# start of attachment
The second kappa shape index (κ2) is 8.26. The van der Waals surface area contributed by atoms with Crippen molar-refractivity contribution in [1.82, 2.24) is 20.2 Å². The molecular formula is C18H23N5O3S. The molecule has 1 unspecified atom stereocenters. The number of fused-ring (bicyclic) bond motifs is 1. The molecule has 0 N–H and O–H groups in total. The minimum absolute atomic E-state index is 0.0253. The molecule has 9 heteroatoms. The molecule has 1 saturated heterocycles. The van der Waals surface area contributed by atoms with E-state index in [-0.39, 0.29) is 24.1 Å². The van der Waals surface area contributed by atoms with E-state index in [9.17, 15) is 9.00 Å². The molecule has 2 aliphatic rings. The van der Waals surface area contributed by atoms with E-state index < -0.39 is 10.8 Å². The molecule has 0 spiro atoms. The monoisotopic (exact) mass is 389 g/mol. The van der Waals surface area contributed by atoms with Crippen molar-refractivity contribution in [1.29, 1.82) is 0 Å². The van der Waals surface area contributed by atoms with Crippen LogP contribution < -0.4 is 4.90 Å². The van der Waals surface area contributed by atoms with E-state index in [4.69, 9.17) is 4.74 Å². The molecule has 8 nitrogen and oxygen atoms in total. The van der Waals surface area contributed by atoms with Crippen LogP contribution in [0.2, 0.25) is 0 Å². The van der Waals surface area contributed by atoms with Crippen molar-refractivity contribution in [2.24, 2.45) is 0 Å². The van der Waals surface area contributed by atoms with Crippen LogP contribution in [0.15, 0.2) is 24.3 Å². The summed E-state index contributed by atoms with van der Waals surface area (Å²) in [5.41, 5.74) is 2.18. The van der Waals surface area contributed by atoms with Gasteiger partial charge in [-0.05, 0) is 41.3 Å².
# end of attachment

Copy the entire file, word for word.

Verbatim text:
The second kappa shape index (κ2) is 8.26. The van der Waals surface area contributed by atoms with Crippen molar-refractivity contribution in [1.82, 2.24) is 20.2 Å². The molecular formula is C18H23N5O3S. The molecule has 1 unspecified atom stereocenters. The number of fused-ring (bicyclic) bond motifs is 1. The molecule has 0 N–H and O–H groups in total. The minimum absolute atomic E-state index is 0.0253. The molecule has 9 heteroatoms. The molecule has 1 saturated heterocycles. The van der Waals surface area contributed by atoms with E-state index in [-0.39, 0.29) is 24.1 Å². The van der Waals surface area contributed by atoms with E-state index in [9.17, 15) is 9.00 Å². The molecule has 2 aliphatic rings. The van der Waals surface area contributed by atoms with E-state index < -0.39 is 10.8 Å². The molecule has 0 spiro atoms. The monoisotopic (exact) mass is 389 g/mol. The van der Waals surface area contributed by atoms with Crippen molar-refractivity contribution in [1.29, 1.82) is 0 Å². The van der Waals surface area contributed by atoms with Crippen LogP contribution < -0.4 is 4.90 Å². The van der Waals surface area contributed by atoms with E-state index in [4.69, 9.17) is 4.74 Å². The molecule has 8 nitrogen and oxygen atoms in total. The van der Waals surface area contributed by atoms with Crippen LogP contribution in [0.2, 0.25) is 0 Å². The van der Waals surface area contributed by atoms with Crippen molar-refractivity contribution in [2.24, 2.45) is 0 Å². The van der Waals surface area contributed by atoms with Crippen LogP contribution in [0.15, 0.2) is 24.3 Å². The summed E-state index contributed by atoms with van der Waals surface area (Å²) in [5.41, 5.74) is 2.18. The van der Waals surface area contributed by atoms with Gasteiger partial charge in [-0.05, 0) is 41.3 Å².